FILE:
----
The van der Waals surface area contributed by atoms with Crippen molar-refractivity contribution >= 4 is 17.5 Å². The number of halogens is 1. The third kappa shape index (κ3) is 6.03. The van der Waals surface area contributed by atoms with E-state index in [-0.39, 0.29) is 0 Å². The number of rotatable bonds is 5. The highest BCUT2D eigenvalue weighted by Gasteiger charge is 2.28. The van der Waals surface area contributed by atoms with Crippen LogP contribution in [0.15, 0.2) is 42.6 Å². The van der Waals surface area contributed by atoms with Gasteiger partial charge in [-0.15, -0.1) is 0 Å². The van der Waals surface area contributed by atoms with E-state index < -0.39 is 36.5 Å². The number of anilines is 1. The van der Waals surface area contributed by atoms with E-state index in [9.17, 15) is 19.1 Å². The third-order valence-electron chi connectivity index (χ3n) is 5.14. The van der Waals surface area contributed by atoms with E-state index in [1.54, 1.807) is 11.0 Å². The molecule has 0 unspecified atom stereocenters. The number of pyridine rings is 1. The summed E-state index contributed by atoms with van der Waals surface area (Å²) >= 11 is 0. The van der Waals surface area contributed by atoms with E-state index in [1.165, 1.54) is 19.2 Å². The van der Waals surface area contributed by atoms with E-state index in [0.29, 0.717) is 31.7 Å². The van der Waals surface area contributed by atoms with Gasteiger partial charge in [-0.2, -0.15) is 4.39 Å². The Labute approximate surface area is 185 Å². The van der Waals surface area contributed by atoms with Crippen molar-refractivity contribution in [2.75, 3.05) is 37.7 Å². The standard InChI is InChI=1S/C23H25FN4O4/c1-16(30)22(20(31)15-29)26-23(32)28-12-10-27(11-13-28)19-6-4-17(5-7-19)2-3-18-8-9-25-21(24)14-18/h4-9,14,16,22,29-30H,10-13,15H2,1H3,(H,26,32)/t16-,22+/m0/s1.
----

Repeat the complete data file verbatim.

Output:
The van der Waals surface area contributed by atoms with Crippen molar-refractivity contribution >= 4 is 17.5 Å². The number of halogens is 1. The third kappa shape index (κ3) is 6.03. The van der Waals surface area contributed by atoms with E-state index in [-0.39, 0.29) is 0 Å². The number of rotatable bonds is 5. The highest BCUT2D eigenvalue weighted by Gasteiger charge is 2.28. The van der Waals surface area contributed by atoms with Crippen LogP contribution in [0.15, 0.2) is 42.6 Å². The van der Waals surface area contributed by atoms with Gasteiger partial charge in [-0.15, -0.1) is 0 Å². The van der Waals surface area contributed by atoms with E-state index < -0.39 is 36.5 Å². The number of anilines is 1. The van der Waals surface area contributed by atoms with E-state index in [9.17, 15) is 19.1 Å². The third-order valence-electron chi connectivity index (χ3n) is 5.14. The van der Waals surface area contributed by atoms with E-state index in [1.54, 1.807) is 11.0 Å². The molecule has 0 unspecified atom stereocenters. The number of pyridine rings is 1. The summed E-state index contributed by atoms with van der Waals surface area (Å²) >= 11 is 0. The van der Waals surface area contributed by atoms with E-state index in [1.165, 1.54) is 19.2 Å². The van der Waals surface area contributed by atoms with E-state index in [0.29, 0.717) is 31.7 Å². The van der Waals surface area contributed by atoms with Gasteiger partial charge in [-0.2, -0.15) is 4.39 Å². The Labute approximate surface area is 185 Å². The van der Waals surface area contributed by atoms with Crippen molar-refractivity contribution in [2.75, 3.05) is 37.7 Å². The standard InChI is InChI=1S/C23H25FN4O4/c1-16(30)22(20(31)15-29)26-23(32)28-12-10-27(11-13-28)19-6-4-17(5-7-19)2-3-18-8-9-25-21(24)14-18/h4-9,14,16,22,29-30H,10-13,15H2,1H3,(H,26,32)/t16-,22+/m0/s1.